Jonathan R White. Handbook of Transnational Crime & Justice. Editor: Philip Reichel. Sage Publication. 2005.
On October 12, 2000, two members of al Qaeda directed a small bomb-laden watercraft toward the USS Cole in Yemen’s Aden harbor for the purpose of attacking the mightiest navy in the world. Despite the ambitious nature of the project, neither a rogue nation nor a terrorist state sponsored the bombers. The attack was the result of a transnational effort by a shadowy group of terrorists. It was a suicide mission, and the two shahidin, or martyrs, felt they were servants in a holy undertaking. Their goal was to strike the epitome of evil, the United States of America. Steering the boat so that their shaped charge warhead faced the warship, they went through a short ritual and detonated the deadly bomb. Seventeen American sailors were killed along with the two suicide bombers. It took a year to repair the damage to the Cole, but the damage to 17 families will never be healed (Gunaratna, 2002, p. 50).
The attack on the USS Cole symbolizes many aspects of modern terrorism. It illustrates the increased willingness of some terrorists to die for a cause, and it demonstrates the ability of a small group to attack a superpower. Yet there is something deeper about the attack on the U.S. Navy destroyer. This issue surfaced in a recruiting tape al Qaeda made after the murderous attack (Benjamin & Simon, 2002, pp. 154-155). Opening with a scene of the damaged destroyer, a caption reads, “Destroying the Cole.” After glorifying the attack, the film shifts to a panoramic view of the Arabic world, scenes of travail from many countries in the Middle East. It concludes with a segment demonizing the West and Muslims who seek political compromise with the United States, Europe, and Israel. Closing with an appeal from the late Abdullah Azzam, one of Osama bin Ladin’s spiritual mentors, the film calls on Muslims to transcend the illusion of nationalism and join a never-ending holy war. The recruiting video uses the attack as a religious call to transnational terrorism.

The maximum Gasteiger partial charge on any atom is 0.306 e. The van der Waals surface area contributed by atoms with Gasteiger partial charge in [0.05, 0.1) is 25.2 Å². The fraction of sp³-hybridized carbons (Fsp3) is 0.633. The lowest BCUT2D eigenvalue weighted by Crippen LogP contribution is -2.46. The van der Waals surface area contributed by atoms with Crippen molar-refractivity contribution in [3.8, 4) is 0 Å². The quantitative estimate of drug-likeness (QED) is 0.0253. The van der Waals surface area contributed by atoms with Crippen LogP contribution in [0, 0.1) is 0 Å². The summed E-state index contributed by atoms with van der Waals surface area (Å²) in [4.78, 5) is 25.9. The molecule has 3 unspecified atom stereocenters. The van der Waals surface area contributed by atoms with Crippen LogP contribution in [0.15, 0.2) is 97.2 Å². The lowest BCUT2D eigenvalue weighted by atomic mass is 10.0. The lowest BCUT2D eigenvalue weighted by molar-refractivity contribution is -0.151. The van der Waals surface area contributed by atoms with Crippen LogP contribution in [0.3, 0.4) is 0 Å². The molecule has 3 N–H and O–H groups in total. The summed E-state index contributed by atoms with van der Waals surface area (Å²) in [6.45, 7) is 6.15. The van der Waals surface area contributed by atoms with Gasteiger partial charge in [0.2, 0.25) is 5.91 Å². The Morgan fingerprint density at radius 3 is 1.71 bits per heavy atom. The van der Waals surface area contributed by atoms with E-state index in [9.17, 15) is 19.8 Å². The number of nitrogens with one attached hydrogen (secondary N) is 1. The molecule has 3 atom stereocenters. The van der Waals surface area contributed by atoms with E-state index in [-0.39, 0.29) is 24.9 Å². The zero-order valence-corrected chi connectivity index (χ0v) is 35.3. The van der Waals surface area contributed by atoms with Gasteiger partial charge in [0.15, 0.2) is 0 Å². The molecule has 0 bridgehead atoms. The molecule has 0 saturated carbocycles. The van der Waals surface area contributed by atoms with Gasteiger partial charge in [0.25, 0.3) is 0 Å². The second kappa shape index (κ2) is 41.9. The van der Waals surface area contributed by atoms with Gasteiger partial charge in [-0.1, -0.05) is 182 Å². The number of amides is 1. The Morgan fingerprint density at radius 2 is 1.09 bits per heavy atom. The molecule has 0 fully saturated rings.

This chapter focuses on the interplay between religion and transnational terrorism. It begins by describing the slippery nature of definitions, and it separates international and transnational concepts. The three phases of modern post-World War II terrorism are summarized, and an older ideological model of terrorism is recast in terms of religion. The chapter also focuses on the process of religious terrorism, and it contains a brief discussion of asymmetrical warfare. The argument here is that terrorism has gone through three transitory phases since 1945. The first phase was dominated by nationalism, and the second emphasized ethnic and ideological violence. The current phase is dominated by religiously motivated groups. During the first two phases of the postwar experience, terrorism tended to be either a localized or an international affair. Religion has changed the equation, and it provides the base for a transnational terrorism.
Definitional Problems and Transnational Terrorism
It is difficult to conceive of terrorism as a manifestation of transnational crime because the definition of the subject changes in time and political space. This is not to suggest that one person’s terrorist is another’s freedom fighter, but it does suggest that the term terrorism means different things at different times. Alex Schmid (1983, pp. 70-111) claims the slippery nature of terrorism is due to its intangible nature. Terrorism is not a physical entity to be measured and defined; it is an ever-changing affair. Despite the elusive nature of the subject, terrorism becomes more concrete when defined in criminal codes. The problem with such codes, however, is that they are not applicable across cultures. Whether approaching terrorism through social or legal meanings, the concept is problematic within the framework of transnational crime.